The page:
From Alice to Zephyr, this colorful compendium tells the story behind more than three thousand intriguing place names in Texas, revealing the turning points that put Dime Box, Shiner, and other distinctive appellations on the map.
Was Gasoline, Texas, named in honor of a gas station? Nope, but the name does honor the town’s original claim to fame: a gasoline-powered cotton gin. Is Paris, Texas, a reference to Paris, France? Yes: Thomas Poteet, who donated land for the town site, thought it would be an improvement over “Pin Hook,” the original name of the Lamar County seat. Ding Dong’s story has a nice ring to it; the name was derived from two store owners named Bell, who lived in Bell County, of course. Tracing the turning points, fascinating characters, and cultural crossroads that shaped Texas history, Texas Place Names provides the colorful stories behind these and more than three thousand other county, city, and community names.
Drawing on in-depth research to present the facts behind the folklore, linguist Edward Callary also clarifies pronunciations (it’s NAY-chis for Neches, referring to a Caddoan people whose name was attached to the Neches River during a Spanish expedition). A great resource for road trippers and historians alike, Texas Place Names alphabetically charts centuries of humanity through the enduring words (and, occasionally, the fateful spelling gaffes) left behind by men and women from all walks of life.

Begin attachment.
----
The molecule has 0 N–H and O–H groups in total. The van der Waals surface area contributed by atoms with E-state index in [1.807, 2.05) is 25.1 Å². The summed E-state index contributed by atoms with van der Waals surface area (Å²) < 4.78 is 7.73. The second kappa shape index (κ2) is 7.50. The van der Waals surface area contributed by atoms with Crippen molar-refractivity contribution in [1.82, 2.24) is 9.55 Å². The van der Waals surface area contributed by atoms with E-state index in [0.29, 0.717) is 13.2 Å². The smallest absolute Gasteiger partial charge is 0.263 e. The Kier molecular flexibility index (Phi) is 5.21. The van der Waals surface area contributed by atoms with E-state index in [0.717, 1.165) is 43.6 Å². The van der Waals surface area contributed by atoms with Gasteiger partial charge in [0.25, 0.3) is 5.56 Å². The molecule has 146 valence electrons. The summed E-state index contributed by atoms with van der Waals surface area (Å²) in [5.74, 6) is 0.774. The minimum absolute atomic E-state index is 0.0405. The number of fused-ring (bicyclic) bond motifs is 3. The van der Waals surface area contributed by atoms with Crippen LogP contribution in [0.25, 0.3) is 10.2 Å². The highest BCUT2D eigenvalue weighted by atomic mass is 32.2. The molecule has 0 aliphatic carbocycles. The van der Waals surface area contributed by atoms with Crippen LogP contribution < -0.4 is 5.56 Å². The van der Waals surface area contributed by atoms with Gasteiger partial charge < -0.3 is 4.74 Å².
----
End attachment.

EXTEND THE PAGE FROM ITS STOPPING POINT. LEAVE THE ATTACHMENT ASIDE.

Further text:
- Pronunciation Guide
- Texas Towns and Counties
- Appendix: A Tally of Texas Geographic Features, complied by the Geographic Names Information System
- References and County Index
“Linguist Edward Callary and writer Jean Callary take readers on a tour across the state, using names and language to tell its history.”
“[Texas Place Names] helps us discover naming origins...[A] quite useful book.”
Austin American Statesman